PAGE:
# Representation Of Linear Velocity as Cross Product

Why is linear velocity represented as cross product of angular velocity of the particle and its position vector? Why not vice versa? (Consider rigid body rotation)

• Are you asking why velocity is given by $v = \omega \times r$ rather than $v = r \times \omega$? – John Rennie Mar 19 '15 at 7:18
• yes!if you know the answer please let me know! – user74370 Mar 19 '15 at 7:23
• I think it's just because we conventionally take anti-clockwise angles to be positive. I can't think of any deeper reason. – John Rennie Mar 19 '15 at 7:45

OK, I'm assuming you want the formal proof of this well known kinematics formula! So here goes:

Let the particle rotate about the axis OO' ... Within time interval dt let its motion be represented by the vector whose direction is along axis obeying right-hand-corkscrew rule, and whose magnitude is equal to the angle dφ.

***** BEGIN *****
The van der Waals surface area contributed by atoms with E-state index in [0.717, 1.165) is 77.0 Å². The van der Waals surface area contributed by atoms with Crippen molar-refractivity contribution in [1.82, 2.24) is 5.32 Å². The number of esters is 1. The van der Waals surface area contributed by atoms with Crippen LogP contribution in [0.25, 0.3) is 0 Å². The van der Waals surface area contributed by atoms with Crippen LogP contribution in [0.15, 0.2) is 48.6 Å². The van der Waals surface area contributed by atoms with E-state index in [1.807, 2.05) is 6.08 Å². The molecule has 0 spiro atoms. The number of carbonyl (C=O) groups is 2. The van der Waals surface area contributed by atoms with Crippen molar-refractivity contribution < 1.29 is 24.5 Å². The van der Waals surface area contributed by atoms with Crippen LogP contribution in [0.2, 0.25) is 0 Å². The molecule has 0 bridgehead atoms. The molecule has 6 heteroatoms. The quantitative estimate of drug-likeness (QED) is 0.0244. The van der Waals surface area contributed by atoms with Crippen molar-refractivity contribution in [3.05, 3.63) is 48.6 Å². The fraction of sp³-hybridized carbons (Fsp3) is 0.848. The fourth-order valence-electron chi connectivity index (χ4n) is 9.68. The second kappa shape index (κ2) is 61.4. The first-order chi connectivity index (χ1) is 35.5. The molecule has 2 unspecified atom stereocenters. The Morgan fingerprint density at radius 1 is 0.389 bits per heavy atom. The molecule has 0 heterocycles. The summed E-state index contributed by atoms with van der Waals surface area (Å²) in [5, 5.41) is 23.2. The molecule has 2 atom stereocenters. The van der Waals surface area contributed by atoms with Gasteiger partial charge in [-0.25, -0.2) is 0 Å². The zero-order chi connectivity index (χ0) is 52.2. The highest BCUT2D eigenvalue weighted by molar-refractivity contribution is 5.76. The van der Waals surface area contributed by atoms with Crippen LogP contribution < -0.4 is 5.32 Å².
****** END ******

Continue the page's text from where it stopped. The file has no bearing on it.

Now, if elementary displacement of particle at a be specified by radius vector r,

From the diagram, it is easy to see that, for infinitesimal rotation, dr= dφΧr ... 1 (crossproduct)

By definition, ω = dφ/dt

Thus taking the elementary time interval as dt, all given equations surely hold!

Thus we can divide both sides of equation 1 by dt which is corresponding time interval!

So we get dr/dt = dφ/dt X r of course r value won't change WRT the particle and axis, so r/dt is essentially r!

So result is, v = ωΧr

• And just so u know, if u tried v = rXω, that would be fundamentally wrong, bcuz of how the direction of ω us assumed by the right hand rule convention!, then of course you would obtain an illogical result, anyway , that's if u go by convention!! – sugatasen Mar 19 '15 at 7:46
• Ok then basically i've been questioning the right hand screw rule itself..and do you know a proof for the right hand screw rule? Btw this is a good approach :-) – user74370 Mar 19 '15 at 7:56
• The right hand screw rule is just convention; we could define the cross product the opposite direction and it would be fine as long as the same new version was applied universally – danimal Mar 19 '15 at 10:27